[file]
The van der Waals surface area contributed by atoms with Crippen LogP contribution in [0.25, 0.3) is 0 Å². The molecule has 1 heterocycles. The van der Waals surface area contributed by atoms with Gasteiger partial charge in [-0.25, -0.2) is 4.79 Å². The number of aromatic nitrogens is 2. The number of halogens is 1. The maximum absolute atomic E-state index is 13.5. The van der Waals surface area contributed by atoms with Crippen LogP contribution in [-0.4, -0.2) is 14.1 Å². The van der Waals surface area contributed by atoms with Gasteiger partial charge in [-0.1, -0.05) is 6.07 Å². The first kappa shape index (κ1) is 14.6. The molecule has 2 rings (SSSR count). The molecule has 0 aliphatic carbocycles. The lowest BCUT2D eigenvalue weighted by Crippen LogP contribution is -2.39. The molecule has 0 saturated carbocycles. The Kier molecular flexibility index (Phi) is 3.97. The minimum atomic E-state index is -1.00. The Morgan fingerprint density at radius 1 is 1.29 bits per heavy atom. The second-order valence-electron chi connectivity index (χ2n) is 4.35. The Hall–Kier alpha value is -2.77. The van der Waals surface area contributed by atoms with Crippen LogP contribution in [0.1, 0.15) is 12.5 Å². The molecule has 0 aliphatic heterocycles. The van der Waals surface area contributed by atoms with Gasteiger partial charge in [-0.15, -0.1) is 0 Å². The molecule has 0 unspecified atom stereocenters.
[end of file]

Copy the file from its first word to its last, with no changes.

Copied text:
The van der Waals surface area contributed by atoms with Crippen LogP contribution in [0.25, 0.3) is 0 Å². The molecule has 1 heterocycles. The van der Waals surface area contributed by atoms with Gasteiger partial charge in [-0.25, -0.2) is 4.79 Å². The number of aromatic nitrogens is 2. The number of halogens is 1. The maximum absolute atomic E-state index is 13.5. The van der Waals surface area contributed by atoms with Crippen LogP contribution in [-0.4, -0.2) is 14.1 Å². The van der Waals surface area contributed by atoms with Gasteiger partial charge in [-0.1, -0.05) is 6.07 Å². The first kappa shape index (κ1) is 14.6. The molecule has 2 rings (SSSR count). The molecule has 0 aliphatic carbocycles. The lowest BCUT2D eigenvalue weighted by Crippen LogP contribution is -2.39. The molecule has 0 saturated carbocycles. The Kier molecular flexibility index (Phi) is 3.97. The minimum atomic E-state index is -1.00. The Morgan fingerprint density at radius 1 is 1.29 bits per heavy atom. The second-order valence-electron chi connectivity index (χ2n) is 4.35. The Hall–Kier alpha value is -2.77. The van der Waals surface area contributed by atoms with Crippen LogP contribution in [0.1, 0.15) is 12.5 Å². The molecule has 0 aliphatic heterocycles. The van der Waals surface area contributed by atoms with Gasteiger partial charge in [-0.15, -0.1) is 0 Å². The molecule has 0 unspecified atom stereocenters.